The Land of Milk and Honey
The other day someone asked me where I would like to travel to and after some thought I came to the realization that there is now only one country left for me to visit, well maybe two. Having a European background, having been raised there and having seen lots of it, there is no country left on that continent that I would visit again. Not just because I have seen enough but the political and socio-economical landscape has so changed that it no longer appeals to me, with the exception of visits to my home country, the Netherlands, to see friends and family.
Travel is no longer what it used to be. Flying has become a hassle. As we all know airplane seats are now so narrow and give so little legroom that long flights have become uncomfortable. Check in times are so long that you can spend a full day at an airport before your flight leaves (considering so many flights are delayed). Flights are too crowded. I could go on and on.
And, then there are the tourists.
The endless stream of thousands of tourists…
They seem to be everywhere! And not just a handful, but busloads full, cruise ships full. Poor Venice is sighing under the stress of thousands of passengers off loaded from gigantic, monstrous cruise ships.The scale of these ships in comparison to Venice’s buildings is preposterous, ridiculous. I don’t blame the Venetians for staging protests to get these ocean monsters out of their beautiful waters and wanting to take their city back.
A similar fate has befallen Amsterdam. These days the city is packed with tourists. The main streets are chock full with people. The stores which once served the local population have closed and instead souvenir shops have opened up. Homes are rented out on Airbnb rather than locals. Greed is at the heart of all this.
One of the most beautiful towns in the Netherlands, Giethoorn, is experiencing the same craziness as Amsterdam and Venice. A quaint, tiny town, it receives nearly a million visitors a year, mostly Chinese. Considering that Giethoorn has no roads, only narrow waterways and plots of land with homes and foot paths, this can be a real challenge. People get about by small boats. Tourists are in 20 feet long barges, clogging the waterways. Most homes have thatched roofs and are centuries old. However, when you have tourists trampling through your front yard, peeking through your windows because your home is so enchanting to them, the words tourist and tourism take on a whole different meaning!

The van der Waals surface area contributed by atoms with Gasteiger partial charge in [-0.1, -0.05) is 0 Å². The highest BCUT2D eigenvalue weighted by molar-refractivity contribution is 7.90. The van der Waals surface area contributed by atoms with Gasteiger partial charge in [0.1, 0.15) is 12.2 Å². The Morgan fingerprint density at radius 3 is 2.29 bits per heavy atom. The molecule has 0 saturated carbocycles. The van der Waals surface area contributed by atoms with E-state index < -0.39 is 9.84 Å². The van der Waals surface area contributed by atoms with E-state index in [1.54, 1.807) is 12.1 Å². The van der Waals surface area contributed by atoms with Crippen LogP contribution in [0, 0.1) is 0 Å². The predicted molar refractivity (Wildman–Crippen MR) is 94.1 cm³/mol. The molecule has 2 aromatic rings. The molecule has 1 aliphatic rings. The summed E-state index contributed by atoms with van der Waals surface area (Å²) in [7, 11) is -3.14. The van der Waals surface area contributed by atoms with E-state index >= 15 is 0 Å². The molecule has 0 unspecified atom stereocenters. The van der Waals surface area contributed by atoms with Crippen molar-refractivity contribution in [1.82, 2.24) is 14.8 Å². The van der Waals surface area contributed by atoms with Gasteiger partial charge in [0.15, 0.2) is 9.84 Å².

But, back to the original question, where I would like to travel to. I realized that I would only like to visit Israel and South Korea at this point in my life. Israel because it has special meaning to me. South Korea because my daughter-in-law hails from there. For the moment and for the purpose of this design blog I will only focus on Israel today and a couple of its amazing architects and designers.
First lets visit Tel Aviv. Tel Aviv means Spring Mound. Aviv or Spring symbolizes renewal, whereas Tel or Mound reflects layers and layers of civilization and symbolizes the ancient. The southern part of the city is the old port of Jaffa. Jaffa was the home for both Jews and Arabs in the early 1900’s. Tel Aviv grew as a new, modern city right next to Jaffa after 1948 when Israel was established, to the degree that Jaffa is now the southern section of the city.
While Jaffa showcases old and ancient homes, with its narrow, winding streets and interesting shops, Tel Aviv is a modern, thriving city known for its Bauhaus style architecture. One of its neighbourhoods is called the White City which houses the largest collection of Bauhaus style buildings globally and which is a UNESCO World Heritage Site. In the 1920’s and 1930’s many European Jewish architects moved to Tel Aviv where they practised what they had learned, adapted to Israel’s Mediterranean climate. The result was a rich tapestry of buildings which have been lovingly restored in the last while.
The old port of Jaffa is being gentrified by amongst others the firm Pitsou Kedem Architects. This firm has renovated several ancient buildings into modern dwellings, combining the old with the new. I really like this firm’s work. Granted it is not for everyone, since most of their work is contemporary, modern and often very zen-like.
In Jaffa they took an old building and renovated it into a modern home which very much fits into today’s way of life, and preserves the past at the same time. While not everybody could live in a sparse place like this, it does speak of history with its exposed, old vaulted ceilings, arches and stone walls. Much suited to Israel’s climate and culture though, I think.
Below are images of another updated home in old Jaffa, also by Pitsou Kedem Architects. You can see the signature emerge of this firm. Clean lines, sparse but powerful details and a firm respect for the old integrated with the new. This building is located near the Mediterranean Sea and the architects have kept the apartment’s spaces open to allow for easy flow within the structure as well as keeping the vistas to the Med open. Uneven floors due to multiple additions over the centuries were brought to the same level, and arched windows and doors were added to reflect the arched ceilings.